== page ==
Authors of Note: Frederick L. Smith talks Happy or Happily Ever After

It always a pleasure to catch up with authors that I’d interviewed in the past and to become re-acquainted with that person’s work. Often times I am amazed to see the progression that has taken place from a creative writing, personal and some in cases educational perspective.  I am happy to present Frederick L. Smith and his book, Busy Aint The Half of It  forthcoming from Bold Strokes Books.  Smith co-authored this book with his good friend Chaz Lamar Cruz. “The book follows the journey of Elijah Golden and Justice Monroe, who are two black men living in Los Angeles, trying to find a way to have their way to happy or happily ever after,” said Smith.  

Smith discussed his partnership with Cruz, his return to writing fiction after taking short hiatus to pursue academia ventures and what’s next.

PrideIndex (PI): Fred it is a pleasure to talk to you once again and become acquainted with you. How are you?

Fred Smith (FS): I’m wonderful. Good to talk to you again.

PI: The first time we became acquainted was years ago. It was for the Esteem Awards, you actually donated two of your books to our raffle, which I was grateful to receive.

FS: Absolutely. It’s been a long time.

PI: I need to apologize for not talking to you a little bit more. I’m just looking at all the books you have written. Damn there have been a few.

FS: That’s all good. Yeah, it’s been a few. (Laughs.)

PI: The first one I want to talk about is the new one that’s coming out next month. I guess we’ll have to ‘say spoiler alert’ or you won’t give away too much.

FS: Absolutely. The new novel is called Busy Aint The Half of It. It’s co-authored with my good friend Chaz Lamar Cruz. The book follows the journey of Elijah Golden and Justice Monroe, who are two black men living in Los Angeles, trying to find a way to have their way to happy or happily ever after. Elijah Golden is the nephew. He’s an actor. He auditions by day by night, works five different jobs and divorced. Justin Monroe is a single father with teenage twins. He’s also a TV journalist, an anchorman in LA.  Something happens with his physician and he’s no longer in the public eye. And so after a recent divorce from his wife he wants to explore a part of his sexuality, his fluidity that he hasn’t had a chance to explore. It’s a romance, it covers family dynamics, and being the first in a family to achieve something. It follows a relationship that is trying to hold together and a relationship that’s emerging. And what I really like about this novel is that it really speaks to the supportive roles that families can play in supporting each other around genders and sexualities. I love this relationship between Uncle Justin and Nephew Alijah. I think it models what so many of us want and aspire in terms of having a family member who will support us, both financially and mentally in terms of just trying to keep us together in our lives. So that’s a little bit about Busy Aint The Half of It. It comes out on August 10. And we are really excited about it.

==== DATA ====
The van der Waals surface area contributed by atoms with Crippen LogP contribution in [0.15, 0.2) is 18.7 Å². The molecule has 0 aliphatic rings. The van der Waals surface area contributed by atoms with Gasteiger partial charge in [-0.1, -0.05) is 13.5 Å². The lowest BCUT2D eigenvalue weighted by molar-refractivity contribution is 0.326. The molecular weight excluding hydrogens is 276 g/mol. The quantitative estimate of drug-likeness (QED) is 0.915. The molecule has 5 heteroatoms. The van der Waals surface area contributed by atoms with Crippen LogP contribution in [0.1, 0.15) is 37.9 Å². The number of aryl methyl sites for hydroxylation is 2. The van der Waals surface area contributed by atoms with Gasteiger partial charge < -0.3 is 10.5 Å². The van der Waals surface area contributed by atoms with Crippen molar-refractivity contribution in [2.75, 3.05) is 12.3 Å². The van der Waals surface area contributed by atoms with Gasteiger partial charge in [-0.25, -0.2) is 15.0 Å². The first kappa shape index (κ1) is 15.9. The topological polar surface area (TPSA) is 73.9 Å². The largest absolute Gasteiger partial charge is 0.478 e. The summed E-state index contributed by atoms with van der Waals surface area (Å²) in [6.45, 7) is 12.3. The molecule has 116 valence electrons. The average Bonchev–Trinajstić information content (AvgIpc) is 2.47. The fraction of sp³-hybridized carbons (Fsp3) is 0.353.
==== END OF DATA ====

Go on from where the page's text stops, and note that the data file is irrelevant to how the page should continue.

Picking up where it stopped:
Chaz and Fred Photo Credit: Daryl Shorter

PI: As I listen to you describe the book with that sort of detail it’s kind of hard to believe that it is fiction. It almost sounds like it could been based off somebody’s life or at least loosely based off someone’s experience.

FS:  It’s all fiction.  And that’s the fun part about that is that it’s 100% fiction, just like all my novels are, and but the fun part about writing fiction is that, fiction, both is, an imaginary story and a tale that authors, creates in terms of roles and characters. But it also can, can be aspirational in terms of what people want, or need or look for in their lives and everything. But there’s a fiction, its romance. And we’re very excited about it.

PI: Okay, you said we’re, and I’m assuming that that we’re is yourself, as well as Chaz Lamar Cruz. Tell us about your partnership. And how did that come to be?

FS: Chaz and I have written is our second novel we’ve written together. In 2019, our novel, In Case You Forgot came out. Chaz and I have known each other for years as friends and colleagues. And about two and a half years ago, when I was thinking about getting back into writing fiction, I took a little bit of a break to complete a doctorate degree. And so when I was done with all my academic coursework, I wanted to get back into writing fiction. Chaz has always been a poet and a writer and a spoken word performer. And, for me, I thought, ‘wow, this might be great to kind of thing to bring Chaz along the publishing journey since I was already established with Bold Strokes Books. I thought this would give him an opportunity to get some pub credits under his name, and also learn the process of writing a novel of publishing, and then all the work that happened afterwards, too. And so, for us writing together was just an extension of an already strong friendships. And it extended into the writing process, too. And so it’s been really fun. Co-writing these past two novels. Very different than writing solo, but just as rewarding.